(This passage is also referenced in Matt 26:26-29; Mark 14:22-25)
The account of the Last Supper in Luke’s Gospel highlights a couple of features. The first gives us an insight into the Lord’s character and attitude towards not just what he was doing at that time, but also the events he was in advance commemorating. He eagerly desires to eat. This does not reflect his appetite for food, but his attitude towards bringing to completion his Father’s will. The writer of Hebrews puts it like this: ‘for the joy set before him (Jesus) endured the cross, scorning its shame, and sat down at the right hand of the throne of God’. In the Greek language it’s a phrasing that emphasises the deepest of longings – Jesus simply can hardly wait for the joy of knowing us by name, calling us brother or sister and reconciling us deeply to the Father’s love.
The second gives us an insight into His calling and ours. Luke’s is the only Gospel to position the fallout amongst the disciples here, which makes it all the more striking and poignant - just as at Jesus’ ascension, when the disciples are preoccupied with status and earthly kingdoms. The meal Jesus celebrates here has, of course, become the meal at the centre of our Christian faith and church practice. We call it by different names: the Eucharist (Greek for thanksgiving); Holy communion; the Lord’s Supper; but essentially it’s all one and the same. Sadly, what is also true is that the self-interest, disputes and fallout within the group of disciples has also become common in church life: so that gathering around the meal of Christ’s sacrifice is sometimes called into disrepute.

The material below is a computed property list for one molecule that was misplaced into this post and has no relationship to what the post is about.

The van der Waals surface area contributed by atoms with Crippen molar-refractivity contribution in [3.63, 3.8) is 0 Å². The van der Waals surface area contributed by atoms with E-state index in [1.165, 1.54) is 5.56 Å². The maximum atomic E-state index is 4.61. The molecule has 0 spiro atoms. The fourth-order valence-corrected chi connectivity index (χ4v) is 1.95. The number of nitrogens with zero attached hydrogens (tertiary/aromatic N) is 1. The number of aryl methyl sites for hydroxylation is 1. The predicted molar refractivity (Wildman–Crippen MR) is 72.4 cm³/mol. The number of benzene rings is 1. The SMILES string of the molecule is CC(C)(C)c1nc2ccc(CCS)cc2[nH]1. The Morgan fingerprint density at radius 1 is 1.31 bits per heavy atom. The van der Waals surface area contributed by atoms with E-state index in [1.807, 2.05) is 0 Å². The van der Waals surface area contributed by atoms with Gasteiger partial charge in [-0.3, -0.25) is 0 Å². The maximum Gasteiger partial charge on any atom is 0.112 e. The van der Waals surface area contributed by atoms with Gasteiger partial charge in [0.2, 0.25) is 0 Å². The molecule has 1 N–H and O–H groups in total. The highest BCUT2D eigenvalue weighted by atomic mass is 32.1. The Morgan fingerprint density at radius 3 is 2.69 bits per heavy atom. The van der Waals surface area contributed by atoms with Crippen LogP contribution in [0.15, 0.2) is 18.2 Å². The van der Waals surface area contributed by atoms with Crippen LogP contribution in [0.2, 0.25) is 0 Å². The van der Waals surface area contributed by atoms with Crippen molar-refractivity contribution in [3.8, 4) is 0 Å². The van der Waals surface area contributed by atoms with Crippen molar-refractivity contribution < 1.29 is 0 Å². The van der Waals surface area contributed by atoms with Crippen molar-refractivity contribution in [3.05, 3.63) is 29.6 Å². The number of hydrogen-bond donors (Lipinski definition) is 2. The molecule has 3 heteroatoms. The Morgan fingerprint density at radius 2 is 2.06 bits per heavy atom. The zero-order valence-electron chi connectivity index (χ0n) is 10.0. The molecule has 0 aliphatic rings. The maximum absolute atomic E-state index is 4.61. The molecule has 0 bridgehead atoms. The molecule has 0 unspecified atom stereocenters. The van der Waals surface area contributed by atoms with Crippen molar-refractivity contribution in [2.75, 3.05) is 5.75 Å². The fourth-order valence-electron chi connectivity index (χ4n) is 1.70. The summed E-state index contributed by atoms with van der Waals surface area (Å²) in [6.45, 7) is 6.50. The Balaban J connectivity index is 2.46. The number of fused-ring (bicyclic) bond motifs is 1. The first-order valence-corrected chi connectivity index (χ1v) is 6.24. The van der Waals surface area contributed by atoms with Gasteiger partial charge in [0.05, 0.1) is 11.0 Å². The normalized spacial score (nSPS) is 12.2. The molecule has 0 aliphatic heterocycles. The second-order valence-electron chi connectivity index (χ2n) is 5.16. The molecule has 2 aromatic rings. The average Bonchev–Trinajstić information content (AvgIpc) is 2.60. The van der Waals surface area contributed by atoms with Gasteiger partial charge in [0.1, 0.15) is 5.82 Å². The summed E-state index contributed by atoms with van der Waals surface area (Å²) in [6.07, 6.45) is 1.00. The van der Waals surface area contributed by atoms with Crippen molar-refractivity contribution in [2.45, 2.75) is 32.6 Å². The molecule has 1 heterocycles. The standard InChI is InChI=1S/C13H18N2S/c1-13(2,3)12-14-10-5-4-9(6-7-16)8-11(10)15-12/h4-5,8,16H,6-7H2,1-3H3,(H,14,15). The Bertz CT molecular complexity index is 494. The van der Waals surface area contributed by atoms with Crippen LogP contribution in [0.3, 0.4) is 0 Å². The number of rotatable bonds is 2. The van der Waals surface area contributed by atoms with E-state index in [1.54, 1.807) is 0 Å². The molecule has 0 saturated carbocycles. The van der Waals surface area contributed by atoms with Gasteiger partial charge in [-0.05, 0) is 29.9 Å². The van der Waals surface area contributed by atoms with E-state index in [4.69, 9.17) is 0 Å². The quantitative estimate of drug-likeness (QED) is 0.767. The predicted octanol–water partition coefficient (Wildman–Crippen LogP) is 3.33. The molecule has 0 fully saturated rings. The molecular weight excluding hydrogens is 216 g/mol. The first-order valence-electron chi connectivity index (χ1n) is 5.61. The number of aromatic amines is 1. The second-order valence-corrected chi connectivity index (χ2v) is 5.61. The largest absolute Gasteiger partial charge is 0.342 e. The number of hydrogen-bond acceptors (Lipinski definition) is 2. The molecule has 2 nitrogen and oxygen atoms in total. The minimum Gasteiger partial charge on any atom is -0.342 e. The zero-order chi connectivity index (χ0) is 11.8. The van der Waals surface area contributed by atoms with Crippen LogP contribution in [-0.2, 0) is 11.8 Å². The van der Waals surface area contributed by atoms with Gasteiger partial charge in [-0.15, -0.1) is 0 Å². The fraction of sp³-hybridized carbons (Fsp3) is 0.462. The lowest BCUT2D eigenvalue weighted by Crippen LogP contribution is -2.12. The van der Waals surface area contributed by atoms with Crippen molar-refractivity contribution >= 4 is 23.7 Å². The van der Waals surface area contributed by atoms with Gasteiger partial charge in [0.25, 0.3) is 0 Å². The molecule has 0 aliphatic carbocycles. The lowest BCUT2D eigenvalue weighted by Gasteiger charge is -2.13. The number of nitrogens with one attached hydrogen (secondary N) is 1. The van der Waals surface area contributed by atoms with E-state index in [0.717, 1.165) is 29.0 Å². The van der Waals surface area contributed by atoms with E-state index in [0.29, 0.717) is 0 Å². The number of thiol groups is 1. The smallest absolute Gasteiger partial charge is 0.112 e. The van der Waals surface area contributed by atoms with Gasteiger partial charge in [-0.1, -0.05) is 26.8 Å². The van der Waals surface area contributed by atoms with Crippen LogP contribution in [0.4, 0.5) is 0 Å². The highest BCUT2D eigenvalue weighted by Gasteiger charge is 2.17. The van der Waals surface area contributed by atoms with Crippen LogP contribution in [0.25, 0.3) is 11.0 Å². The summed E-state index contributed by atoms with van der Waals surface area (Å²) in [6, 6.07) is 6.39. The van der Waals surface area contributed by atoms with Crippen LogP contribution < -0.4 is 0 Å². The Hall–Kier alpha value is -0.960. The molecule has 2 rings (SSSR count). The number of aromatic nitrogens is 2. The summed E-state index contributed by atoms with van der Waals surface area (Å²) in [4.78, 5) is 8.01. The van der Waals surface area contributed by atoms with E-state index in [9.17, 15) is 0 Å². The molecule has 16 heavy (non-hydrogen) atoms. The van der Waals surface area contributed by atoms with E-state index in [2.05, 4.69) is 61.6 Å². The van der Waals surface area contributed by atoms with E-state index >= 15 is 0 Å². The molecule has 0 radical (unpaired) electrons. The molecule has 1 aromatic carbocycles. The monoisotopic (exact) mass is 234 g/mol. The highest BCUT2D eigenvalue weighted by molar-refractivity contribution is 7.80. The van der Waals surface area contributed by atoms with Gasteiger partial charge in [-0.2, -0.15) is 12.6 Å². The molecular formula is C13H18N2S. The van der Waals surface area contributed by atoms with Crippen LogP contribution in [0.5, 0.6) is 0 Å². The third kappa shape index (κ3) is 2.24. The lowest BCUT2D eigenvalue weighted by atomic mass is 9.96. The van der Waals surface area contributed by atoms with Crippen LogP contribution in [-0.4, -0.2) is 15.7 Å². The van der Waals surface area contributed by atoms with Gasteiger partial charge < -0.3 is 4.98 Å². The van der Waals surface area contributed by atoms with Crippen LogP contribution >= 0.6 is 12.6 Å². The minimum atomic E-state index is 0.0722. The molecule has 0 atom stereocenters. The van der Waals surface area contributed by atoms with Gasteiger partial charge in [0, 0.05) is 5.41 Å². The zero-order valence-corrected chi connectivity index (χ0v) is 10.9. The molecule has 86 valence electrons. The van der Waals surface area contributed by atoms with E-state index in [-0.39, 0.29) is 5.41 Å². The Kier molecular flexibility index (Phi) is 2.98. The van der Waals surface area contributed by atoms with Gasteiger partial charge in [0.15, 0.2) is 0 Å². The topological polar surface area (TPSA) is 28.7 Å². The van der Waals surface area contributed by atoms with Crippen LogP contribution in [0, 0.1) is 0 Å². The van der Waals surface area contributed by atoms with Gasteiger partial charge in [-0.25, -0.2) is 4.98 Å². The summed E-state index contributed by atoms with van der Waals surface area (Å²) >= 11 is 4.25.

As Paul exhorts the church to do in 1 Corinthians 11:17-33, we should examine ourselves before sharing bread and wine together and settle our differences, for it is the sacrifice of his body and the pouring out of his blood that we are remembering. It is a holy moment for a holy people.
But that is an aside to the main point here, which is to focus in on the nature of our calling. It is not to take advantage of our privilege and claim the highest place, but to use our authority and position to serve others. Our example is that of Christ, who loved us and gave himself for us. He is among us as one who serves. May we do likewise?
Ask the Father to bless your day and to give you an insight into the needs of others and how you can become the solution to those needs.